Growing New Farmers
This week’s topic is Growing New Farmers. This coincides with our Kid’s Day at the Market this Sunday. Children will be hosting their own booths and selling items they have made, baked, or grown. This experience may sow the seeds for some of the next generation of farmers and other entrepreneurs. There is a renewed interest in farming as a profession and as a lifestyle with individuals questioning the sustainability of this world of mass consumption and incredible waste.
The pathways for new farmers are many, and opportunities to learn the necessary skills are abundant. There are so many organizations and learning institutions that are involved in agriculture, some will likely be omitted here.
One of the early groups that was intent on passing along important farming skills and building community-minded youth was the 4-H. “Clubs were originally known as Boys and Girls clubs until they were renamed 4-H clubs in 1952 to more clearly represent the four H’s – head, heart, hands and health.” British Columbia 4-H is celebrating its 100th anniversary in 2014, and currently has 142 clubs, with 2,240 members, and 638 leaders.
A new group that has emerged is the Young Agrarians. “Young Agrarians are the movers and shakers of a new agrarian movement: young agriculturalists, farmers, urban farmers, market and community gardeners, community groups and academics, organizations and the public who want to ecologically rebuild, promote and inspire the agriculture of our country.” They are at the forefront of moving agriculture into more sustainable practices, and engaging people in the reshaping of our food system.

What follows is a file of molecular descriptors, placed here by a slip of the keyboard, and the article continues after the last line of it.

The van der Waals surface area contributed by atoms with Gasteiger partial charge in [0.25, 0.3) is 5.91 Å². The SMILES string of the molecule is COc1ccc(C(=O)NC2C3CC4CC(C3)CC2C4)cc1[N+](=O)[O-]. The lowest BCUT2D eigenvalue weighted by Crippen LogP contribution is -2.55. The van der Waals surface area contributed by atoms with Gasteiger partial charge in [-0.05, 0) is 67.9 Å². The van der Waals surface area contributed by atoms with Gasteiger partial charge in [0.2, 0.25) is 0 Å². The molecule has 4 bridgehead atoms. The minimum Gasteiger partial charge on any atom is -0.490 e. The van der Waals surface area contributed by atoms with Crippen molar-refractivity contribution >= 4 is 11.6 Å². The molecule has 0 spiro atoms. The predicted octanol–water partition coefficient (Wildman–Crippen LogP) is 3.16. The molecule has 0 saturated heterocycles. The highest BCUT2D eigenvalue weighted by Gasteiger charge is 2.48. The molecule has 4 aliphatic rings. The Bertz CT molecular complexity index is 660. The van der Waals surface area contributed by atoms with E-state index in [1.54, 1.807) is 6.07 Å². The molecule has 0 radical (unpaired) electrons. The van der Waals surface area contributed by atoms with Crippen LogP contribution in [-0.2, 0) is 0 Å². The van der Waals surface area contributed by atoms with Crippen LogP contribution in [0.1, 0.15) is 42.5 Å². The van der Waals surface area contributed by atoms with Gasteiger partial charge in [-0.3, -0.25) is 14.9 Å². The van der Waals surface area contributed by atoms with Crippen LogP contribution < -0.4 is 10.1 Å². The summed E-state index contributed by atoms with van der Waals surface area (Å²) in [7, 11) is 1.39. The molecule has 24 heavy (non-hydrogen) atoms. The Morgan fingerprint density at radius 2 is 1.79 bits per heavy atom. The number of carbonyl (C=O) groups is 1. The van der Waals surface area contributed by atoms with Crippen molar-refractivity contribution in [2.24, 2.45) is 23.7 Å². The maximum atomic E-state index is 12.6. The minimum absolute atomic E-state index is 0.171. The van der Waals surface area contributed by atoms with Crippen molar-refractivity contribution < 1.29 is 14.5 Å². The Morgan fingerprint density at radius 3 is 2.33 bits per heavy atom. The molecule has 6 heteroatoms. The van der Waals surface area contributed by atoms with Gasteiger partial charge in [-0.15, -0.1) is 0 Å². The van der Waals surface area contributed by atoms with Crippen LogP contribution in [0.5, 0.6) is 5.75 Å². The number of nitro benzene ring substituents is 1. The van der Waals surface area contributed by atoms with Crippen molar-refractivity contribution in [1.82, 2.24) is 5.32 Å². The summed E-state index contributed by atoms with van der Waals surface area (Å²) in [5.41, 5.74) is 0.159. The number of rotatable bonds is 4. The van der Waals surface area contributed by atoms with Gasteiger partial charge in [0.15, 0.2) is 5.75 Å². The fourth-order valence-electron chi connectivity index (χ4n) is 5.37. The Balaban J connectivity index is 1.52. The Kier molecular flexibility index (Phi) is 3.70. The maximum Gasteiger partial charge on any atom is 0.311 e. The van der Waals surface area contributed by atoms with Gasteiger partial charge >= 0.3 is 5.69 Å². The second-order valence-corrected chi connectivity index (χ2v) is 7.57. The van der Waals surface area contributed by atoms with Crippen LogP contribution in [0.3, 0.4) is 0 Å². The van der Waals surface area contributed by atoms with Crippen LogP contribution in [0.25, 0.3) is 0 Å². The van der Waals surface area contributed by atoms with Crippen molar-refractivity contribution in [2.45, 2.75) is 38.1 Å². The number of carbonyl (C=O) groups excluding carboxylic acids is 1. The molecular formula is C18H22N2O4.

There are several other organizations that offer courses in urban agriculture, container gardening, and food preservation. These groups are building skills for those that don’t have the time or money to pursue an education in the field. There are several post-secondary institutions that have a variety of sustainable agriculture programs.
UBC Farm offers an eight month Practicum in Sustainable Agriculture. “The UBC Farm Practicum in Sustainable Agriculture curriculum is organized as a part-time, eight-month program balanced through the season with 70% seasonal field production and direct marketing activities and 30% classroom, farm field trips, faculty and guest speakers, student seminars and workshops.” The course is offered at The Centre for Sustainable Food Systems, a 24 hectare research centre at the UBC Farm.
Kwantlen University also offers a sustainable agriculture course at their Richmond Farm School. The farm school offers a ten-month program where students learn about the full spectrum of the local food system. “The purpose of the Farm School is to prepare people from all walks of life to engage in human scale, urban-focused agriculture enterprises including production, processing, adding value, distribution, marketing and sales.” The exciting part of this program is that it includes an opportunity for graduates to lease city-owned incubator farms in Richmond where shared resources make entry into the profession more affordable.
These are just a few of the many opportunities for people who are thinking of getting into farming. With the prohibitive cost of land, we need to find new ways of putting idle land in our region into production.